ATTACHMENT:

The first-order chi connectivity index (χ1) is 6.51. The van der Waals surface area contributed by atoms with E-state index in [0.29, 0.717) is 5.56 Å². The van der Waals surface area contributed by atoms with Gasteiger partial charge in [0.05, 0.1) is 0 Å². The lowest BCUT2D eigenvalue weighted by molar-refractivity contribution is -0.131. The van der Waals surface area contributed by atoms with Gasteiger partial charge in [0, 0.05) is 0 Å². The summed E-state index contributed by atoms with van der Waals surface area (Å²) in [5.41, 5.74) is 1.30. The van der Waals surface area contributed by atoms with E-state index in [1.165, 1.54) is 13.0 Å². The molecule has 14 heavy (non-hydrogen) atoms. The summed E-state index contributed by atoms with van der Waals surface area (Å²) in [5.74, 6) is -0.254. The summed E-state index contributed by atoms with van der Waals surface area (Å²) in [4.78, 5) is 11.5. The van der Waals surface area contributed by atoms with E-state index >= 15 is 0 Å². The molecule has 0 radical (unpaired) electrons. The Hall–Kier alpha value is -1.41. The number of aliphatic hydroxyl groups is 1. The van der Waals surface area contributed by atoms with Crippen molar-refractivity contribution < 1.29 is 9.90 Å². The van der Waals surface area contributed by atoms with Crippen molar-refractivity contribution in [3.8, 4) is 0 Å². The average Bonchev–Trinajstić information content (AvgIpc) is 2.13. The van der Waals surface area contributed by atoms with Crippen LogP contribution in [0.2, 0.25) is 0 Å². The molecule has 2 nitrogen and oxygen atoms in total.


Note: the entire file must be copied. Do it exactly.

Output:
The first-order chi connectivity index (χ1) is 6.51. The van der Waals surface area contributed by atoms with E-state index in [0.29, 0.717) is 5.56 Å². The van der Waals surface area contributed by atoms with Gasteiger partial charge in [0.05, 0.1) is 0 Å². The lowest BCUT2D eigenvalue weighted by molar-refractivity contribution is -0.131. The van der Waals surface area contributed by atoms with Gasteiger partial charge in [0, 0.05) is 0 Å². The summed E-state index contributed by atoms with van der Waals surface area (Å²) in [5.41, 5.74) is 1.30. The van der Waals surface area contributed by atoms with E-state index in [1.165, 1.54) is 13.0 Å². The molecule has 14 heavy (non-hydrogen) atoms. The summed E-state index contributed by atoms with van der Waals surface area (Å²) in [5.74, 6) is -0.254. The summed E-state index contributed by atoms with van der Waals surface area (Å²) in [4.78, 5) is 11.5. The van der Waals surface area contributed by atoms with E-state index >= 15 is 0 Å². The molecule has 0 radical (unpaired) electrons. The Hall–Kier alpha value is -1.41. The number of aliphatic hydroxyl groups is 1. The van der Waals surface area contributed by atoms with Crippen molar-refractivity contribution < 1.29 is 9.90 Å². The van der Waals surface area contributed by atoms with Crippen molar-refractivity contribution in [3.8, 4) is 0 Å². The average Bonchev–Trinajstić information content (AvgIpc) is 2.13. The van der Waals surface area contributed by atoms with Crippen LogP contribution in [0.2, 0.25) is 0 Å². The molecule has 2 nitrogen and oxygen atoms in total.